I Worked Out Twice a Day Until It Started Messing With My Hormones

Photo: GettyImages/ Pixelfit
"Dude, I think something is out of whack with my hormones," I tell my workout buddy, as I walk towards my CrossFit box for the second time in one day. Some time in the last three months—after I'd left my 9-to-5 cubicle for the much-more-flexible schedule of a WFH writer—I'd gotten into the habit of working out twice a day.

I'd do my Olympic weightlifting or a "Workout of the Day" (WOD) in the morning, and then take a 7 p.m. CrossFit class at night. My body was definitely sore, but two-a-days were my time to socialize. After all, who needs coworkers when you've got workout buddies?

All was well until a subtle shift started happening inside my body. I felt off. Even after 8 or 9 hours of sleep, I'd wake up wiped and craving coffee. Workouts that usually left me glowing, instead turned me into a washed-up blob on the floor. I phoned a doctor friend, who suspected that all the high-intensity exercise was messing with my cortisol—you know, that pesky stress hormone—levels. She was right. Here's the low-down on the hormone, how exercise impacts it, and what to do if flare-ups leave you feeling...off.

working out
Photo: Stocksy/Rob and Julia Campbell

What exactly is cortisol?

Cortisol is in charge of regulating changes in the body that happen in response to anxiety and tension, and it plays a role in managing our bodies fight-or-flight response. "Cortisol is secreted by the adrenal glands, which are little glands on top of your kidneys that look like hats," says Kecia Gaither, MD, MPH, FACOG. "Your cortisol levels naturally rise and fall throughout the day. For most people, cortisol spikes in the morning when you first wake up, lulls in the afternoon, and may spike again in the late evening." You know that feeling you describe as a "second wind"? That's your cortisol cycle talking.

When your hormonal levels are balanced, you feel calm and collected, alert, and in stasis. "When they're out of balance, you might experience fatigue, insomnia, irregular periods, increased appetite, problems with blood sugar regulation, weight gain, increased inflammation, and decreased libido," says Robin Berzin, MD, founder and CEO of Parsley Health.

"It can also cause a generalized sense of burnout, digestive issues, and migraines," adds behavioral health therapist, Danielle Swimm, MA, LCPC, who says if you feel like any of these symptoms are familiar to you, to consider seeking advice from a healthcare professional.

The relationship between exercise and cortisol

So what in the heck does all of this have to do with fitness? "When you do really high intensity exercise or endurance exercise, your body releases cortisol in response to the stress," she says. In fact, research suggests that moderate to high-intensity exercise may increase cortisol. Generally, that increase is seen as acute—meaning it won’t have long-term effects. "But if you’re doing intense workouts more than once a day and several days a week, your cortisol levels will stay elevated," says Dr. Berzin.

In the short term, Gaither says a tell-tale symptom is slowed recovery between sets and increased resting heart rate. In the long term, however, these consistently elevated cortisol levels can lead to the health woes that you likely work out to avoid: blood pressure, diabetes, weight gain, osteoporosis, and even impaired fertility. "If cortisol levels are chronically high, it can increase hormones like testosterone and subsequently estrogen, while also decreasing hormones like progesterone. Which can cause disruptions in the menstrual cycle and acne," says Dr. Berzin. This leads to what’s referred to as the "female athlete triad"—a combination between irregular or absent periods, low bone mineral density, and not a lick of energy.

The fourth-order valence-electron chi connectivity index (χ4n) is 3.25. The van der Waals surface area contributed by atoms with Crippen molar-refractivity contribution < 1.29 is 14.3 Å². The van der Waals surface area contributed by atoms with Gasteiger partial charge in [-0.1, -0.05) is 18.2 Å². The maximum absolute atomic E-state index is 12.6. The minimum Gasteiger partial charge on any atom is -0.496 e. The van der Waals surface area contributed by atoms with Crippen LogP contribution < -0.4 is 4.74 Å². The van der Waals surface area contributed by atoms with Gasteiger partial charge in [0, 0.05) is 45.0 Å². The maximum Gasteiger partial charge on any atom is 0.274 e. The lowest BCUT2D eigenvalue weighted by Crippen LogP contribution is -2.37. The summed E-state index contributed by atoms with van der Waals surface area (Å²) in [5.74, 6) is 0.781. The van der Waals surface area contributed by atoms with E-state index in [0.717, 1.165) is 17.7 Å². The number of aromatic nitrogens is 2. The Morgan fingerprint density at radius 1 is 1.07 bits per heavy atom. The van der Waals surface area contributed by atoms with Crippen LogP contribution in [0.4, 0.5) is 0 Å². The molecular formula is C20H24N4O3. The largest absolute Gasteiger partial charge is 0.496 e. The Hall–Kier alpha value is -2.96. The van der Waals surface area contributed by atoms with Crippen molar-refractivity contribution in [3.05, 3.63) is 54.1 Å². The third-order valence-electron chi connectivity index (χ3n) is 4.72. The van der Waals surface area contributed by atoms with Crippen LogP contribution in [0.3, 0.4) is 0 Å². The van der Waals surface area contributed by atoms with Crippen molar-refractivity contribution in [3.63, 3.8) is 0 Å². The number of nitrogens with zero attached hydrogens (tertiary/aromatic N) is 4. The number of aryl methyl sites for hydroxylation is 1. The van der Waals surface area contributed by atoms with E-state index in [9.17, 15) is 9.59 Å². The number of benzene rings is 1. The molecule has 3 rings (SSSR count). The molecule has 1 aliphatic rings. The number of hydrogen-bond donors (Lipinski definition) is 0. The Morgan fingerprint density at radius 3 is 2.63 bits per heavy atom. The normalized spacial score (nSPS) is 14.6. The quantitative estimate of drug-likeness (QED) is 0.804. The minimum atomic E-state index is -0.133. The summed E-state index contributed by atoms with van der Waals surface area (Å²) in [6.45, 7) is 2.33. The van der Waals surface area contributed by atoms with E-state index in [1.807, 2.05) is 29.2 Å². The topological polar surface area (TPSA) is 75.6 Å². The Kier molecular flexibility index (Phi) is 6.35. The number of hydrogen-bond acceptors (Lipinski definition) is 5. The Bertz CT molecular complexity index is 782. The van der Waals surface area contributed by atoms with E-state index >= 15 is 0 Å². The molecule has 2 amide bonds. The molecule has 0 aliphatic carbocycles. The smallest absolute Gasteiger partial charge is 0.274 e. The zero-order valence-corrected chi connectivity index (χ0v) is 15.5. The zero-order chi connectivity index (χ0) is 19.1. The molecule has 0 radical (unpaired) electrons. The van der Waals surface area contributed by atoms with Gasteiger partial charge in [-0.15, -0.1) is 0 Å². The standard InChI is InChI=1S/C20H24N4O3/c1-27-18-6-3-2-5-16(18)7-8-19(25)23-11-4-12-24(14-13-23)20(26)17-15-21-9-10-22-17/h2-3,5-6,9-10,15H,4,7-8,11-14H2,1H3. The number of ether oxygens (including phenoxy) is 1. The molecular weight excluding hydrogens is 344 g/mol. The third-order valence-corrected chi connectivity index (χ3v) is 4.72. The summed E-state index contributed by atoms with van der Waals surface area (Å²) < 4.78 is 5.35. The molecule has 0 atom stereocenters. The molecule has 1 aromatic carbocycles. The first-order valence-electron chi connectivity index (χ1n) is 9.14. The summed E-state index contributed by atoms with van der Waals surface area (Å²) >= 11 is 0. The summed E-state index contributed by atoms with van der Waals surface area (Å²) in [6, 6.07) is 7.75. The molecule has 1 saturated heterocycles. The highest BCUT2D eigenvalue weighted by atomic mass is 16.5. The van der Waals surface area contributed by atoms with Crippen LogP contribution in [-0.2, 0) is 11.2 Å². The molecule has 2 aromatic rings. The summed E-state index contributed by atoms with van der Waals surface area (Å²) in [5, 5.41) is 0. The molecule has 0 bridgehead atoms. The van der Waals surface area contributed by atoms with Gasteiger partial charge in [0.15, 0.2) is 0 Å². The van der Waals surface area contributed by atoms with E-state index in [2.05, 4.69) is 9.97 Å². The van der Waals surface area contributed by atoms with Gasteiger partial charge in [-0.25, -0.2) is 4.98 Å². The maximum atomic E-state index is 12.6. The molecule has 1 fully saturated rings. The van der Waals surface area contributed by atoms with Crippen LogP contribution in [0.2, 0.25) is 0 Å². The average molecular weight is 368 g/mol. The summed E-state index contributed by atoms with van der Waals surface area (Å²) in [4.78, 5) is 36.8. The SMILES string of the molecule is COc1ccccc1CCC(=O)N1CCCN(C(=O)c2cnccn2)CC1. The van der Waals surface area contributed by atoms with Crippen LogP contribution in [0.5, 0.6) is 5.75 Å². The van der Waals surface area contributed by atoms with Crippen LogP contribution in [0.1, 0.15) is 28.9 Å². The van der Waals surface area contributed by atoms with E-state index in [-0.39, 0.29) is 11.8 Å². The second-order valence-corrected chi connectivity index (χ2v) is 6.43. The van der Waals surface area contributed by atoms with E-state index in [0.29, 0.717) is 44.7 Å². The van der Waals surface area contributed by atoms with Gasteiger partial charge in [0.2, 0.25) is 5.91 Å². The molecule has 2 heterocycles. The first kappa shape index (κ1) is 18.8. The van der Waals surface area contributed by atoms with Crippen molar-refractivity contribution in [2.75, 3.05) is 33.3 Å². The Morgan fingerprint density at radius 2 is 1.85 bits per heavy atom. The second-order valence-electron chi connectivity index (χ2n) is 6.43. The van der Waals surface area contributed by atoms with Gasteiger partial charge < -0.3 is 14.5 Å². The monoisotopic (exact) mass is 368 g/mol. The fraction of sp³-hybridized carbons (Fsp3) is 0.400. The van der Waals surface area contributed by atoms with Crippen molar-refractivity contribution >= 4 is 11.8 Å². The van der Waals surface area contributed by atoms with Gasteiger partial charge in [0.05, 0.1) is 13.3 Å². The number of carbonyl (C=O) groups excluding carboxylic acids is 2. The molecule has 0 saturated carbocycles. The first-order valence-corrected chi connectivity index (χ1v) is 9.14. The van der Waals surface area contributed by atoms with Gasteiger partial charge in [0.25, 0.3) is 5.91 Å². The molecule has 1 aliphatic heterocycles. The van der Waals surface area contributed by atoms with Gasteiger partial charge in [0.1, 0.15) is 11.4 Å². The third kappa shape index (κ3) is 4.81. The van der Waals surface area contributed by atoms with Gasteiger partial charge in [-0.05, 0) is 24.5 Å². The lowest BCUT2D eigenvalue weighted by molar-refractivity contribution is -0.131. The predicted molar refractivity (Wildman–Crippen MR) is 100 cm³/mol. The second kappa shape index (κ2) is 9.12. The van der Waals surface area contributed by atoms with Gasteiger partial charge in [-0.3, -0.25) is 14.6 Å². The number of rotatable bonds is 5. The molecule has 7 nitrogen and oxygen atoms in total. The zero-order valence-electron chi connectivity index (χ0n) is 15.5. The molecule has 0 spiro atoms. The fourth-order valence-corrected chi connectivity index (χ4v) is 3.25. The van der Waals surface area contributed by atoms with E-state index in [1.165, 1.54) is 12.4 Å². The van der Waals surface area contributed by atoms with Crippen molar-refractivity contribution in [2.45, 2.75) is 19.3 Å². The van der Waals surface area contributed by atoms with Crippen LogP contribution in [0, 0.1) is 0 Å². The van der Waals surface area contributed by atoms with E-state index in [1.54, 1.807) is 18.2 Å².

exercise cortisol levels
Photo: Stocksy/ Lumina

High cortisol levels don't have to mean the end of your fitness routine

So let's get right down to it. Does that mean that if you have high cortisol levels you have to stop working out all together? No. "The solution is to adjust your workouts. So instead of doing daily high intensity workouts, incorporate yoga and gentle exercise," says Suzie Welsh RN, an adjunct professor at Villanova University's School of Nursing and founder of BINTO. "Exercise is obviously a very good-for-you thing if done at the right intensity, and the right amount. The goal is find balance in both your workout routine and your cortisol levels."

Once I ID-ed the route of my blah-ness, my cortisol levels didn't automatically return to normal. It took a while. For over a month I committed to healing my body: I went to sleep at 10 each night and let myself sleep until 7 or 8 in the morning. I quit chugging coffee as soon as I woke up (turns out: that can also throw off hormones). I started taking rhodiola which is thought to help the body cope with stress. And most importantly: I incorporated  restorative exercise like yoga and RomWOD into my fitness schedule.

I also took a serious look at why I was going to the gym so often. Turns out sometimes it was because I was just bored of working from home, or craving mid-day human interaction. I started scheduling two to three lunch dates a week, and surrounding myself with fellow WFHers in the afternoon, which is the time when I frequently start to feel isolated. I even started making plans to hang with my fit-fam outside of the gym (gasp!). Eventually, everything fell into equilibrium. Once or twice a week, I still work out twice a day, but I workout smarter than ever before. And that's a win in my book.

Prepare yourself before hitting an intense class: Take this test to gauge your fitness level, and master proper form for these four common exercises.

Loading More Posts...